They had broken into the deserted house earlier that week – the very last one in the empty street, where all the front lawns and white picket fences had been worn down by the absence of care and the passage of time. Jon could barely stand, having come down with the sickness a few days before. His brother had carried him to the bedroom, the two of them stumbling as they tried to feel their way through the corridors.
Now Jon lay in bed, burning with the fever. His brother sat by his side on an old rocking chair, watching over him as his mind wandered. Leaning forward, he changed the wet towel on his forehead. Their breaths left alternating traces of white in the air.
The bedroom must have belonged to a girl, judging by the pink bed-sheets and the art nouveau on the walls. All around them were photos of the family that had once lived there. They decorated the shelves, the coffee table in the living room, the fireplace. In one, the mom and dad sat together smiling; in another, the dad and his two daughters stood side-by-side near a waterfall. The frames had years of dust on them. The two brothers were all alone.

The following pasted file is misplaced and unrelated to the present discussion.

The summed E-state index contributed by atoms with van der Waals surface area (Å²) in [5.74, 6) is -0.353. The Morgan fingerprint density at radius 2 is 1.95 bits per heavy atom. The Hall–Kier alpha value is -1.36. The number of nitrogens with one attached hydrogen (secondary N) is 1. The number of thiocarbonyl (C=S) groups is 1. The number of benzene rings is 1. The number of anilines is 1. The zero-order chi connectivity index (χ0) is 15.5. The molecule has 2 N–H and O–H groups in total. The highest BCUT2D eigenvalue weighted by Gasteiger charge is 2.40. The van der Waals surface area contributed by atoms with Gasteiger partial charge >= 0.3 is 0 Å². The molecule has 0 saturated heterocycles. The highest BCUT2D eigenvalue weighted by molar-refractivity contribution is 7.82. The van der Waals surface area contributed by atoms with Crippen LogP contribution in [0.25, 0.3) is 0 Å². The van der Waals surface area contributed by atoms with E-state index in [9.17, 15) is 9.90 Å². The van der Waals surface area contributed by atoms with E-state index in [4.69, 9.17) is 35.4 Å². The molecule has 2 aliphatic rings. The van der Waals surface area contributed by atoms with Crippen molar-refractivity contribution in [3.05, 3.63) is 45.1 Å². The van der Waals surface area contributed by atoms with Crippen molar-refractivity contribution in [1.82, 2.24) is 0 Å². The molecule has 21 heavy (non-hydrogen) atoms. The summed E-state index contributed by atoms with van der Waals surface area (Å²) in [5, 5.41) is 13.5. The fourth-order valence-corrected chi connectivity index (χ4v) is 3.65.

Jon woke up and looked at his sibling with bloodshot eyes. “I’m thirsty,” he said. His brother reached for the glass of water on the nightstand as the sick man’s eyes turned away from him.
In his mind, Jon saw their old labrador lying near the foot of the bed. It raised its head and looked at him.